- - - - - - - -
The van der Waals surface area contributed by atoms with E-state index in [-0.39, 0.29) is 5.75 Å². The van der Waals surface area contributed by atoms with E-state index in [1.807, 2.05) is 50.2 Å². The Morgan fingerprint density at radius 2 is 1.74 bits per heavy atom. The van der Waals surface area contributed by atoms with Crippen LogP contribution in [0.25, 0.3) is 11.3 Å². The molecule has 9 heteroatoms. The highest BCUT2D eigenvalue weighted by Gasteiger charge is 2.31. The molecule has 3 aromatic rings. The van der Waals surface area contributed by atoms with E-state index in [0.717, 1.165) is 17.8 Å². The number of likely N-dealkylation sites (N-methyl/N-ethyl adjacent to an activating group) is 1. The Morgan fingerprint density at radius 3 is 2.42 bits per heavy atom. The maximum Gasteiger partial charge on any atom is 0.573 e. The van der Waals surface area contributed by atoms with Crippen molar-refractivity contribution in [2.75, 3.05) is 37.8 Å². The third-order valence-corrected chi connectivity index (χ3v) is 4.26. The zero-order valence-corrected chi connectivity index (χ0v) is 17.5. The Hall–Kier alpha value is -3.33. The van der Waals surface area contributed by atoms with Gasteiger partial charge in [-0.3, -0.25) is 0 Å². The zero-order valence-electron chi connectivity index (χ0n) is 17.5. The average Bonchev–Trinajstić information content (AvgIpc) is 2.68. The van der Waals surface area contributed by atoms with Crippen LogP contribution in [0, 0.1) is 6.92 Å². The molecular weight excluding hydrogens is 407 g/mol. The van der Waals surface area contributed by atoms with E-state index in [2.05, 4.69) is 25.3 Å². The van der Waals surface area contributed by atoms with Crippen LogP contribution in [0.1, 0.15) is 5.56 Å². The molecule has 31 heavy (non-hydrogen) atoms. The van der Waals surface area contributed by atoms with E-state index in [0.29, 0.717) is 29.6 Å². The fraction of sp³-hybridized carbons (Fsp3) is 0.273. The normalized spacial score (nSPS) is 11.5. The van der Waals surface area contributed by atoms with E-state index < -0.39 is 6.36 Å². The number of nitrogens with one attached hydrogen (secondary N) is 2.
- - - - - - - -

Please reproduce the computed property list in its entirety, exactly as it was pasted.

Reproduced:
The van der Waals surface area contributed by atoms with E-state index in [-0.39, 0.29) is 5.75 Å². The van der Waals surface area contributed by atoms with E-state index in [1.807, 2.05) is 50.2 Å². The Morgan fingerprint density at radius 2 is 1.74 bits per heavy atom. The van der Waals surface area contributed by atoms with Crippen LogP contribution in [0.25, 0.3) is 11.3 Å². The molecule has 9 heteroatoms. The highest BCUT2D eigenvalue weighted by Gasteiger charge is 2.31. The molecule has 3 aromatic rings. The van der Waals surface area contributed by atoms with E-state index in [0.717, 1.165) is 17.8 Å². The number of likely N-dealkylation sites (N-methyl/N-ethyl adjacent to an activating group) is 1. The Morgan fingerprint density at radius 3 is 2.42 bits per heavy atom. The maximum Gasteiger partial charge on any atom is 0.573 e. The van der Waals surface area contributed by atoms with Crippen molar-refractivity contribution in [2.75, 3.05) is 37.8 Å². The third-order valence-corrected chi connectivity index (χ3v) is 4.26. The zero-order valence-corrected chi connectivity index (χ0v) is 17.5. The Hall–Kier alpha value is -3.33. The van der Waals surface area contributed by atoms with Gasteiger partial charge in [-0.3, -0.25) is 0 Å². The zero-order valence-electron chi connectivity index (χ0n) is 17.5. The average Bonchev–Trinajstić information content (AvgIpc) is 2.68. The van der Waals surface area contributed by atoms with Crippen LogP contribution in [0, 0.1) is 6.92 Å². The molecular weight excluding hydrogens is 407 g/mol. The van der Waals surface area contributed by atoms with E-state index in [2.05, 4.69) is 25.3 Å². The van der Waals surface area contributed by atoms with Crippen LogP contribution in [0.1, 0.15) is 5.56 Å². The molecule has 31 heavy (non-hydrogen) atoms. The van der Waals surface area contributed by atoms with E-state index in [0.29, 0.717) is 29.6 Å². The fraction of sp³-hybridized carbons (Fsp3) is 0.273. The normalized spacial score (nSPS) is 11.5. The van der Waals surface area contributed by atoms with E-state index < -0.39 is 6.36 Å². The number of nitrogens with one attached hydrogen (secondary N) is 2.